A little personal finance project for this spring: Go through all your registered accounts to ensure you’ve named a beneficiary.
Or, in the case of tax-free savings accounts, a successor holder. Or, in the case of registered retirement income funds, a successor annuitant. I was reminded of these estate planning intricacies after readers responded to a recent newsletter that addressed some misinformation about what happens to your RRIF after you die.
Financial planner Jane Bolstad said in that newsletter that a RRIF can be transferred tax-free to a qualifying beneficiary, which would be a spouse/common-law partner or a financially dependent child or grandchild. Readers then asked for more information about naming a beneficiary, which reminded me of a guide I wrote a few years ago on naming a beneficiary for TFSAs, RRIFs and registered retirement savings plans.
How to create a legal will in Canada
I got some help on that project from Wilmot George, vice-president of tax, retirement and estate planning at CI Investments. I checked with Mr. George recently to make sure all the points in the guide are still up to date, and he said they are.
The background here is that in all provinces but Quebec, you can name an individual as a beneficiary for an account right on the application form. You don’t have to, though. If you prefer, it’s possible to name your estate as the beneficiary and leave it to your will to say which account assets go to whom. The guide assumes you’ll name beneficiaries on the account form.
Here’s a quick summary on TFSAs, which appeal to the widest segment of the population.
With a TFSA, married or common-law individuals have the choice of naming their spouse a beneficiary or a successor holder. Naming your spouse as beneficiary means your TFSA would be collapsed on your death. Naming them successor holder means your account would carry on under the spouse’s name. You’ll find more info on this in the guide.
Subscribe to Carrick on Money
Are you reading this newsletter on the web or did someone forward the e-mail version to you? If so, you can sign up for Carrick on Money here.
Rob’s personal finance reading list
A hot coffee tip
For a great cup of coffee every time, grind your own beans. Here’s a review of some coffee grinders at a variety of prices. Over time, the grinder will pay for itself if you end up drinking more coffee at home.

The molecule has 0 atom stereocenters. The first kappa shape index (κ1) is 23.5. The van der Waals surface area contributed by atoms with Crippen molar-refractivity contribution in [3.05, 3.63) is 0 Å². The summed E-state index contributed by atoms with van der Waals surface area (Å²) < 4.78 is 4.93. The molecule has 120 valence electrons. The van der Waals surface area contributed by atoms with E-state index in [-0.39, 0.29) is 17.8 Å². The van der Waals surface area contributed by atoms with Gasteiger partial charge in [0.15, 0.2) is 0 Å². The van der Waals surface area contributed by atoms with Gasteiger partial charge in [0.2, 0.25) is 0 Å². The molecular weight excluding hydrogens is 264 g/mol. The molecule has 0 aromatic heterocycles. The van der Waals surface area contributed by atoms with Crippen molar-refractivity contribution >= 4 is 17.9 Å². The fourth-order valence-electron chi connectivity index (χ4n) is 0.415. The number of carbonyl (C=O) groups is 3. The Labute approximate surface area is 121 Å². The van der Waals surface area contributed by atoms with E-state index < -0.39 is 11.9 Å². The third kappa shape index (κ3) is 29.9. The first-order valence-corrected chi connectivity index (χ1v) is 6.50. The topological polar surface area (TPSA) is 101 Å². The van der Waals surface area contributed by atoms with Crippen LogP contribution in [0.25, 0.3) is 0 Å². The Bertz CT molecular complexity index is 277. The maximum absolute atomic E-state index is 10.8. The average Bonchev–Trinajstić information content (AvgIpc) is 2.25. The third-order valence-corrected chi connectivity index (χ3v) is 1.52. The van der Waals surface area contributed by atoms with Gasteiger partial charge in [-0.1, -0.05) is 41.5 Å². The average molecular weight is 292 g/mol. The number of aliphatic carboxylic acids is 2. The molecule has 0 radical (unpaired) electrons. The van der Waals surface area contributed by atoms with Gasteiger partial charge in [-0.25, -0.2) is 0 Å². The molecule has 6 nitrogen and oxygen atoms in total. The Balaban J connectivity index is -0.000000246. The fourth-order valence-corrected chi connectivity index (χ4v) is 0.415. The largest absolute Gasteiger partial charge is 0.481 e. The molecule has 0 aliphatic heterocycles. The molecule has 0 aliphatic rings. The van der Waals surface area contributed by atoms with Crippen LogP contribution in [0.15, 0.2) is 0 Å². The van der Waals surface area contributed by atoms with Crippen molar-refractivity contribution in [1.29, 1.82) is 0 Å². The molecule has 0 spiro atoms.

Choosing the DINK lifestyle
Double income, no kids. Why more young adults are choosing this path in life.
Stop buying food bank hampers
A Vancouver food bank CEO explains the downside of buying those pre-packaged bags for food banks sold at grocery stores. These bags often include items that aren’t healthy or all that useful. Better to donate directly to a food bank.
Are your government benefits keeping up with inflation?
A look at how well Canada Pension Plan retirement benefits and other federal and provincial government programs have kept pace with inflation. Some good news here, and some less than ideal news.
Q: Are bank index mutual funds a good choice over exchange-traded funds when someone is contributing a couple of times a year, given that fees are higher than for many index ETFs?
A: Bank index funds do have higher management expense ratios, which means they will likely have slightly lower returns than ETFs tracking the same stock and bond indexes. The advantage of bank index funds is that you can buy them at no cost – many brokers charge commissions to buy ETFs. Also, you can have your dividends automatically reinvested in your index mutual funds. You can do this with ETFs as well, but you need to have a substantial holding and set up a dividend reinvestment plan with your broker. ETFs are the best vehicle for index investing because their MERs are so low. But bank index funds are not a bad second choice.
Do you have a question for me? Send it my way. Sorry I can't answer every one personally. Questions and answers are edited for length and clarity.